Masala Dosa. The Bakery Cafe. Kathmandu, Nepal

The Bakery Cafe in Kathmandu, Nepal

I was taken to The Bakery Café in Kathmandu for lunch by a tour guide during a day of sightseeing.  It seemed like a typical Nepalese restaurant at first glance.  After looking at the menu I realized the menu offered a wide variety of cuisines, including American pizza and burgers, Tibetan Momo, a fixed Nepali lunch, and a large selection of Chinese items.

The Bakery Café opened its first location in 1991, attempting to introduce American fast food culture to Kathmandu.  It is a far cry from American fast food, but the diverse menu of items served quickly, with traditional table service and a full bar, perhaps makes the Bakery Café better than American fast food. 

Location: There are eight locations around the city, in the neighborhoods of Bouddha, Bhatbhateni, Jawalakhel, Maharajgunj, New Baneshwar, Pulchowk, Teendhara and Teku

Menu: Tibetan Momos are offered in vegetable, buffalo, chicken and mutton. Cows are sacred in this mostly Hindu country, so buffalo and mutton (lamb) are the common substitutes.   Pizzas come in small, medium and large, with a list of toppings that is modest by American standards, but if you are an American looking for a pizza in Kathmandu, you will be thrilled with cheese, mushrooms or sausage. 

The BBQ menu offers chicken, mutton, chicken wings, and paneer, a local farmer’s cheese.  You won’t find any beef brisket or pulled pork here.  When it comes to BBQ, it is all about the sauce, so I admire the attempt to Americanize the local ingredients.  BBQ lamb (or mutton) is rare in the United States, but perhaps we should try it more often.  I’m not sure BBQ cheese will ever be a hit in the States, but never underestimate the creativity of vegetarians. 

The Chinese menu includes a variety of soft noodles, fried rice, Chicken Manchurian, Chicken Szechuan and other dishes that can be prepared and served quickly. A fixed Nepalese lunch of plain rice, Dal, vegetable curry, pickle and a green salad is also available. 

In a country that borders India and China, has a large population of Tibetan refugees, a local Newari population and lots of international visitors, mixing cultures and cuisines in Kathmandu is a way of life.  The extensive list of offerings is impressive for a restaurant that prides itself on serving quickly.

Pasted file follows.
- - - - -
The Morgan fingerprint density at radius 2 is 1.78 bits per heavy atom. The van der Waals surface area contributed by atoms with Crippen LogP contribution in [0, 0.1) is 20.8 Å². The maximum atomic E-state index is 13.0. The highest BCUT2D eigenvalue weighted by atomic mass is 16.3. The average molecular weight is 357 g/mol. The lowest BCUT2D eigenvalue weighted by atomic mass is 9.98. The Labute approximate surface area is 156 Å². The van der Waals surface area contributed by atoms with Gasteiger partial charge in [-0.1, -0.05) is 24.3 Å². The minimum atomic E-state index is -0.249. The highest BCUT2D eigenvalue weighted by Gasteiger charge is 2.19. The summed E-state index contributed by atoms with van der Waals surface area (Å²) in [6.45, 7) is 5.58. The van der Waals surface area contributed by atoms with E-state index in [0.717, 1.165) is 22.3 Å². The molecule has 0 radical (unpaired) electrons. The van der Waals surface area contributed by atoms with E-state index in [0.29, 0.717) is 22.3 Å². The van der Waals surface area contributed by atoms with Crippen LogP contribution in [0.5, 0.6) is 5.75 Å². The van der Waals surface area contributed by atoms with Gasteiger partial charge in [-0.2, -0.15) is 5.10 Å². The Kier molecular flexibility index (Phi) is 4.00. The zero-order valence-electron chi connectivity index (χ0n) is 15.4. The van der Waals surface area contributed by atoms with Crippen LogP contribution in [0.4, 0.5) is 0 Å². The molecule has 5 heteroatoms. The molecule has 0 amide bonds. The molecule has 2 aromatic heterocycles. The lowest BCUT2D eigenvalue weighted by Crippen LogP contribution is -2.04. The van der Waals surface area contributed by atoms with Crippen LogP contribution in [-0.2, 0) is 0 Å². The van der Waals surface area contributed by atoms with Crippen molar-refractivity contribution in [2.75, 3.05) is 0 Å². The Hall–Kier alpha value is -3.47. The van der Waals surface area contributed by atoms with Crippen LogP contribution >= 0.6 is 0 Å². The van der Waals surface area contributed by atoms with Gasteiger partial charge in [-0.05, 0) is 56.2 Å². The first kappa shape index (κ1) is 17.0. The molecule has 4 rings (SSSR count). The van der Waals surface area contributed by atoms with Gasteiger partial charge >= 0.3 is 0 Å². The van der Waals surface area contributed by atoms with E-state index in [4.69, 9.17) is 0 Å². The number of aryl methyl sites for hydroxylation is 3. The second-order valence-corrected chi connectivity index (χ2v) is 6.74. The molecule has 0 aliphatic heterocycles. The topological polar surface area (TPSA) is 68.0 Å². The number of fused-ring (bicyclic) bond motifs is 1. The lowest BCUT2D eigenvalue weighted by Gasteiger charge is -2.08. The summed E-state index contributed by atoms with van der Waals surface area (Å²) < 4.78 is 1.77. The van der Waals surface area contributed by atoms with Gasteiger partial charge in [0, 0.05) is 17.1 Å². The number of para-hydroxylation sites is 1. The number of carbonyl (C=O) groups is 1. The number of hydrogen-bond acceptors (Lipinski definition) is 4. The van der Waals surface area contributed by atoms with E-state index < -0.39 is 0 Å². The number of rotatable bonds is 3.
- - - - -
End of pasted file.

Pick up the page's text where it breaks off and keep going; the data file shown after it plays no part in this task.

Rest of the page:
Masala Dosa was recommended.  It is a South Indian dish, that upon first glance, looks like an American chicken salad wrap.  The Masala, or inside filling is a mix of rice, lentils, potato, methi (fenugreek leaves) and curry leaves.  The Dosa is a thin flat bread.  It is often served with chutneys and sambar, a lentil-based vegetable soup or chowder.  This option is like a soup and salad luncheon in an American restaurant. 

The dessert menu offers a banana split, cake, pastry, muffins, and ice cream.  Ice cream is a special offering in Nepal, as many restaurants don’t have freezer capacity, and so they aren’t able to offer it.  Ice cream and yogurt are often made with buffalo milk and not cow’s milk.  This was my first taste of buffalo milk.  It tasted like cow’s milk to me.  

Don’t let the name fool you, I was looking for a bakery counter, an elaborate dessert offering, homemade bread, or some other sign that this was actually a bakery.  I didn’t see it.  Like many things lost in translation, the term bakery doesn’t translate as literally as I had hoped in this situation.  Yes, there was cake and pastry on the dessert menu, but it certainly wasn’t presented as a featured item.

Thoughts: The location we visited is across the street from a United Nations office building.  Clearly, this place knows its market, and can cater to a diverse crowd of international professionals who need a fast lunch option.  The open air, roomy setting made it comfortable for private conversations at the table.

As one does in many foreign countries, we used a lot of sign language to order our meals.  Then, I noticed our guide was also signing and pointing and waving as he ordered.  He then explained that the Bakery Café has done something quite progressive for Nepal. They have a program where they hire deaf people to work in the restaurant.  There aren’t a lot of opportunities for deaf people to work in Nepal. 

I think this is a brilliant idea.  In a restaurant full of international patrons, where language is an obstacle anyhow, it really doesn’t matter whether the wait staff can hear the patrons.  Pointing and gesturing works just fine. 

There are lots of seemingly “American” or “Continental” restaurants in Kathmandu.  Like any big city around the world, you can probably find every kind of cuisine.  I like to eat like the locals wherever I go, so I mostly ate some type of curry every day.  Still, it was fun to see what Nepalese people think American food is, and to know that if you really had a craving for a piece of pizza, BBQ or a burger, you can find it at The Bakery Café. 

Price Range: You can eat very well for not a lot of money in Nepal.  A 12 -piece Momo meal is the equivalent of about $2.  A small mushroom pizza is about $2.75.  Chinese options go up to $7.  I couldn’t find anything on the menu for over $10.  If you want to go a little crazy trying lots of new things, from a pricing perspective, Nepal is a country where experimenting a bit has a small price tag. 

Victoria Hart

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